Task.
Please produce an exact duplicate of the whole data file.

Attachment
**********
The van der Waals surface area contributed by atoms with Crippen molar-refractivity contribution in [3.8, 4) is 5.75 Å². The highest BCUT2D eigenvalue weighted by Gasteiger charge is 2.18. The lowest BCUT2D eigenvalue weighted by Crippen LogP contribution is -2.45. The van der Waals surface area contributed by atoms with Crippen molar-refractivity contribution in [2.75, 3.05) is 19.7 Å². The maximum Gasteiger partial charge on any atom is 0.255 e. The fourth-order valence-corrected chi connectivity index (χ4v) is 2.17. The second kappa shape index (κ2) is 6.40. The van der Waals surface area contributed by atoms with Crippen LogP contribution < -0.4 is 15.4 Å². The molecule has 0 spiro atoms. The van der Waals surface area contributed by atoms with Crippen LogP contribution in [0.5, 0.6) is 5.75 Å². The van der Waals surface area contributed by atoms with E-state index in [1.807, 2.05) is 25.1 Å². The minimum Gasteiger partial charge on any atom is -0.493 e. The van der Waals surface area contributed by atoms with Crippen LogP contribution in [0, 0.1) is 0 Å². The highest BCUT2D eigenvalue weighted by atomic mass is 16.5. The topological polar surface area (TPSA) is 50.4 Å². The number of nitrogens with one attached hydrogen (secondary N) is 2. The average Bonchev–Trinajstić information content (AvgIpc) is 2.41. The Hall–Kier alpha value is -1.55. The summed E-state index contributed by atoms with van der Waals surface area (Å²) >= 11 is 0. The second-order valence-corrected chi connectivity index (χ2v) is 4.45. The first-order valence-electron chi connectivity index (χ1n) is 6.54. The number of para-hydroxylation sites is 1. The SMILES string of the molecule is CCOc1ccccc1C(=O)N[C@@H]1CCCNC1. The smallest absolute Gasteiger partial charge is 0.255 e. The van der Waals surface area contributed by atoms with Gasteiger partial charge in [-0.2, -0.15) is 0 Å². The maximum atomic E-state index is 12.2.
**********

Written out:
The van der Waals surface area contributed by atoms with Crippen molar-refractivity contribution in [3.8, 4) is 5.75 Å². The highest BCUT2D eigenvalue weighted by Gasteiger charge is 2.18. The lowest BCUT2D eigenvalue weighted by Crippen LogP contribution is -2.45. The van der Waals surface area contributed by atoms with Crippen molar-refractivity contribution in [2.75, 3.05) is 19.7 Å². The maximum Gasteiger partial charge on any atom is 0.255 e. The fourth-order valence-corrected chi connectivity index (χ4v) is 2.17. The second kappa shape index (κ2) is 6.40. The van der Waals surface area contributed by atoms with Crippen LogP contribution < -0.4 is 15.4 Å². The molecule has 0 spiro atoms. The van der Waals surface area contributed by atoms with Crippen LogP contribution in [0.5, 0.6) is 5.75 Å². The van der Waals surface area contributed by atoms with E-state index in [1.807, 2.05) is 25.1 Å². The minimum Gasteiger partial charge on any atom is -0.493 e. The van der Waals surface area contributed by atoms with Crippen LogP contribution in [0, 0.1) is 0 Å². The highest BCUT2D eigenvalue weighted by atomic mass is 16.5. The topological polar surface area (TPSA) is 50.4 Å². The number of nitrogens with one attached hydrogen (secondary N) is 2. The average Bonchev–Trinajstić information content (AvgIpc) is 2.41. The Hall–Kier alpha value is -1.55. The summed E-state index contributed by atoms with van der Waals surface area (Å²) >= 11 is 0. The second-order valence-corrected chi connectivity index (χ2v) is 4.45. The first-order valence-electron chi connectivity index (χ1n) is 6.54. The number of para-hydroxylation sites is 1. The SMILES string of the molecule is CCOc1ccccc1C(=O)N[C@@H]1CCCNC1. The smallest absolute Gasteiger partial charge is 0.255 e. The van der Waals surface area contributed by atoms with Gasteiger partial charge in [-0.2, -0.15) is 0 Å². The maximum atomic E-state index is 12.2.